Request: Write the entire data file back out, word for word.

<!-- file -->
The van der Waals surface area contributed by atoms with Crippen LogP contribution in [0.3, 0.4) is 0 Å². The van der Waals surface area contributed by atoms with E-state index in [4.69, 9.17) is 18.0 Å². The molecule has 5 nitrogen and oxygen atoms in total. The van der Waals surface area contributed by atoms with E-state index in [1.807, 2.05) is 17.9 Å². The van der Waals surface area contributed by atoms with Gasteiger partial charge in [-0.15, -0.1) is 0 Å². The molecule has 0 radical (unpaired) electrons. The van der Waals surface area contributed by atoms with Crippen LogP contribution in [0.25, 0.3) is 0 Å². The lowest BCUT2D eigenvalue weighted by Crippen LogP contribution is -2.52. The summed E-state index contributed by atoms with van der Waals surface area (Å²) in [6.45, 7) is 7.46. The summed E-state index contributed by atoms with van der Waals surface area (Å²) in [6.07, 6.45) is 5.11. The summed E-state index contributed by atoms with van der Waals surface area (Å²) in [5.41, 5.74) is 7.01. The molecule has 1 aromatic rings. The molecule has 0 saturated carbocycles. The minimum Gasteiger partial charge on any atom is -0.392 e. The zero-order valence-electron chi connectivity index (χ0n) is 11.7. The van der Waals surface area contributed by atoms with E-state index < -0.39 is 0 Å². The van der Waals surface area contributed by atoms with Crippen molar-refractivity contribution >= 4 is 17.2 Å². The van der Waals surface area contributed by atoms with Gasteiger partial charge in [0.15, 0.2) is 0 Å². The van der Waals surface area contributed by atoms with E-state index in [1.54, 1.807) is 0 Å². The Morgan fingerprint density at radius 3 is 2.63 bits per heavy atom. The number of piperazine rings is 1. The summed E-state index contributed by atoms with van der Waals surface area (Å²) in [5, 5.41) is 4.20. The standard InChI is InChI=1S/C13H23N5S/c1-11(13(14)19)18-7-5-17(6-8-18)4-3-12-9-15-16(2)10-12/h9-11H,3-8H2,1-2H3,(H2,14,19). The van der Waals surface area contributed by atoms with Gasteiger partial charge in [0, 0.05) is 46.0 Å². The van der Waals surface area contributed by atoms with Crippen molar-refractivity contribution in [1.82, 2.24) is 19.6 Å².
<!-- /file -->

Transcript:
The van der Waals surface area contributed by atoms with Crippen LogP contribution in [0.3, 0.4) is 0 Å². The van der Waals surface area contributed by atoms with E-state index in [4.69, 9.17) is 18.0 Å². The molecule has 5 nitrogen and oxygen atoms in total. The van der Waals surface area contributed by atoms with E-state index in [1.807, 2.05) is 17.9 Å². The van der Waals surface area contributed by atoms with Gasteiger partial charge in [-0.15, -0.1) is 0 Å². The molecule has 0 radical (unpaired) electrons. The van der Waals surface area contributed by atoms with Crippen LogP contribution in [0.25, 0.3) is 0 Å². The lowest BCUT2D eigenvalue weighted by Crippen LogP contribution is -2.52. The summed E-state index contributed by atoms with van der Waals surface area (Å²) in [6.45, 7) is 7.46. The summed E-state index contributed by atoms with van der Waals surface area (Å²) in [6.07, 6.45) is 5.11. The summed E-state index contributed by atoms with van der Waals surface area (Å²) in [5.41, 5.74) is 7.01. The molecule has 1 aromatic rings. The molecule has 0 saturated carbocycles. The minimum Gasteiger partial charge on any atom is -0.392 e. The zero-order valence-electron chi connectivity index (χ0n) is 11.7. The van der Waals surface area contributed by atoms with E-state index < -0.39 is 0 Å². The van der Waals surface area contributed by atoms with Crippen molar-refractivity contribution >= 4 is 17.2 Å². The van der Waals surface area contributed by atoms with Gasteiger partial charge in [0.15, 0.2) is 0 Å². The van der Waals surface area contributed by atoms with E-state index in [1.54, 1.807) is 0 Å². The Morgan fingerprint density at radius 3 is 2.63 bits per heavy atom. The number of piperazine rings is 1. The summed E-state index contributed by atoms with van der Waals surface area (Å²) in [5, 5.41) is 4.20. The standard InChI is InChI=1S/C13H23N5S/c1-11(13(14)19)18-7-5-17(6-8-18)4-3-12-9-15-16(2)10-12/h9-11H,3-8H2,1-2H3,(H2,14,19). The van der Waals surface area contributed by atoms with Gasteiger partial charge in [0, 0.05) is 46.0 Å². The van der Waals surface area contributed by atoms with Crippen molar-refractivity contribution in [1.82, 2.24) is 19.6 Å².